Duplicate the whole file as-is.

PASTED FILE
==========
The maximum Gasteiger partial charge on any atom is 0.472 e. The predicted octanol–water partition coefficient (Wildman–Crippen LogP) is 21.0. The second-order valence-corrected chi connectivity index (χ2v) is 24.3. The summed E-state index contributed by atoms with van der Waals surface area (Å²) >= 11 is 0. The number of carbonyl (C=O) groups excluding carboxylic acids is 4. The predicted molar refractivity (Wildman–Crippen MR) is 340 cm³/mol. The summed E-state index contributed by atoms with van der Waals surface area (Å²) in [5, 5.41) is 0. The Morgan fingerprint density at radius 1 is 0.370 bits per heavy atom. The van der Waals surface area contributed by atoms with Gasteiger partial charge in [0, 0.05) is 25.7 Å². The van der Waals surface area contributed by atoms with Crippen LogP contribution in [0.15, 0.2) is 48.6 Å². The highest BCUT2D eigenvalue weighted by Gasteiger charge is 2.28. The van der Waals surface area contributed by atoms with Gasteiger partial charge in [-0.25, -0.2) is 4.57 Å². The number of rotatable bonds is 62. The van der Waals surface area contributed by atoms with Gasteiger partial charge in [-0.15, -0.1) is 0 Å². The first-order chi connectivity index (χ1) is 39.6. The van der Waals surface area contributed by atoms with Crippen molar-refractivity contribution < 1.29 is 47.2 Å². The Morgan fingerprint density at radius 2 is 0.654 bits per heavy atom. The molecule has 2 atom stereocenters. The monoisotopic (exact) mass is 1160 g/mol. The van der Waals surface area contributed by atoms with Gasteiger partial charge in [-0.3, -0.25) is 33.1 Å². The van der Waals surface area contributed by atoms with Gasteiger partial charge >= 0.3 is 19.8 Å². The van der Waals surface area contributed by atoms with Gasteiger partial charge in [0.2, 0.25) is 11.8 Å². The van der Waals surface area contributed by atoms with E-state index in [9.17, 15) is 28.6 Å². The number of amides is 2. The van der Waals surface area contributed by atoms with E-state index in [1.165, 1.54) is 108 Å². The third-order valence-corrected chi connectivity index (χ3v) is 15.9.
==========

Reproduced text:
The maximum Gasteiger partial charge on any atom is 0.472 e. The predicted octanol–water partition coefficient (Wildman–Crippen LogP) is 21.0. The second-order valence-corrected chi connectivity index (χ2v) is 24.3. The summed E-state index contributed by atoms with van der Waals surface area (Å²) >= 11 is 0. The number of carbonyl (C=O) groups excluding carboxylic acids is 4. The predicted molar refractivity (Wildman–Crippen MR) is 340 cm³/mol. The summed E-state index contributed by atoms with van der Waals surface area (Å²) in [5, 5.41) is 0. The Morgan fingerprint density at radius 1 is 0.370 bits per heavy atom. The van der Waals surface area contributed by atoms with Gasteiger partial charge in [0, 0.05) is 25.7 Å². The van der Waals surface area contributed by atoms with Crippen LogP contribution in [0.15, 0.2) is 48.6 Å². The highest BCUT2D eigenvalue weighted by Gasteiger charge is 2.28. The van der Waals surface area contributed by atoms with Gasteiger partial charge in [-0.25, -0.2) is 4.57 Å². The number of rotatable bonds is 62. The van der Waals surface area contributed by atoms with Gasteiger partial charge in [-0.15, -0.1) is 0 Å². The first-order chi connectivity index (χ1) is 39.6. The van der Waals surface area contributed by atoms with Crippen molar-refractivity contribution < 1.29 is 47.2 Å². The Morgan fingerprint density at radius 2 is 0.654 bits per heavy atom. The molecule has 2 atom stereocenters. The monoisotopic (exact) mass is 1160 g/mol. The van der Waals surface area contributed by atoms with Gasteiger partial charge in [-0.3, -0.25) is 33.1 Å². The van der Waals surface area contributed by atoms with Gasteiger partial charge >= 0.3 is 19.8 Å². The van der Waals surface area contributed by atoms with Gasteiger partial charge in [0.2, 0.25) is 11.8 Å². The van der Waals surface area contributed by atoms with E-state index in [9.17, 15) is 28.6 Å². The number of amides is 2. The van der Waals surface area contributed by atoms with E-state index in [1.165, 1.54) is 108 Å². The third-order valence-corrected chi connectivity index (χ3v) is 15.9.